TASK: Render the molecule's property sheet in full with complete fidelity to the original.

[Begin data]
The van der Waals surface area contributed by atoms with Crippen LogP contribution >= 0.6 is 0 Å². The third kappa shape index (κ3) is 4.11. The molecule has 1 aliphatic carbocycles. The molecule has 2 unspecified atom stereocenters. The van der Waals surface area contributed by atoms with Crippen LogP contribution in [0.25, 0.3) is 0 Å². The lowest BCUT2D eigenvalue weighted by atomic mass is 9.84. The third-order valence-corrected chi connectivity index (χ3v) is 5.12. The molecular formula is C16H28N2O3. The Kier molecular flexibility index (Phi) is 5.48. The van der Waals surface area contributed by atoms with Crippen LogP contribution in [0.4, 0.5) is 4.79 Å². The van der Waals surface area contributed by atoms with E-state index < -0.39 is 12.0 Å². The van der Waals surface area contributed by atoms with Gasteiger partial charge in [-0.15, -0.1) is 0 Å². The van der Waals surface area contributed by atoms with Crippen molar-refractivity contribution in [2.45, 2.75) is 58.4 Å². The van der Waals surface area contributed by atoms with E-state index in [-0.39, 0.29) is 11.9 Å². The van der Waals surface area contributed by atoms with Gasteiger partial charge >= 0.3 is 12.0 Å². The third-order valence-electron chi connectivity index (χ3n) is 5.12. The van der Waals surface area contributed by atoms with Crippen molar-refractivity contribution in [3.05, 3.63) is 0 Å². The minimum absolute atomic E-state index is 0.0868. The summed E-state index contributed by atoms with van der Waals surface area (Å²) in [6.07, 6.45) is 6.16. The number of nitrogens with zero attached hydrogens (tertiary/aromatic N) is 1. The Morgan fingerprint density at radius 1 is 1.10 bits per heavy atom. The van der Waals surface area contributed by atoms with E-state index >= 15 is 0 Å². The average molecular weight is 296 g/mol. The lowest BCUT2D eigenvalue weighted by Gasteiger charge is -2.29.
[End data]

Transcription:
The van der Waals surface area contributed by atoms with Crippen LogP contribution >= 0.6 is 0 Å². The third kappa shape index (κ3) is 4.11. The molecule has 1 aliphatic carbocycles. The molecule has 2 unspecified atom stereocenters. The van der Waals surface area contributed by atoms with Crippen LogP contribution in [0.25, 0.3) is 0 Å². The lowest BCUT2D eigenvalue weighted by atomic mass is 9.84. The third-order valence-corrected chi connectivity index (χ3v) is 5.12. The molecular formula is C16H28N2O3. The Kier molecular flexibility index (Phi) is 5.48. The van der Waals surface area contributed by atoms with Crippen LogP contribution in [0.4, 0.5) is 4.79 Å². The van der Waals surface area contributed by atoms with E-state index < -0.39 is 12.0 Å². The van der Waals surface area contributed by atoms with Gasteiger partial charge in [-0.15, -0.1) is 0 Å². The van der Waals surface area contributed by atoms with Crippen molar-refractivity contribution in [2.45, 2.75) is 58.4 Å². The van der Waals surface area contributed by atoms with E-state index in [-0.39, 0.29) is 11.9 Å². The van der Waals surface area contributed by atoms with Gasteiger partial charge >= 0.3 is 12.0 Å². The third-order valence-electron chi connectivity index (χ3n) is 5.12. The van der Waals surface area contributed by atoms with Crippen molar-refractivity contribution in [3.05, 3.63) is 0 Å². The minimum absolute atomic E-state index is 0.0868. The summed E-state index contributed by atoms with van der Waals surface area (Å²) in [6.07, 6.45) is 6.16. The number of nitrogens with zero attached hydrogens (tertiary/aromatic N) is 1. The Morgan fingerprint density at radius 1 is 1.10 bits per heavy atom. The van der Waals surface area contributed by atoms with E-state index >= 15 is 0 Å². The average molecular weight is 296 g/mol. The lowest BCUT2D eigenvalue weighted by Gasteiger charge is -2.29.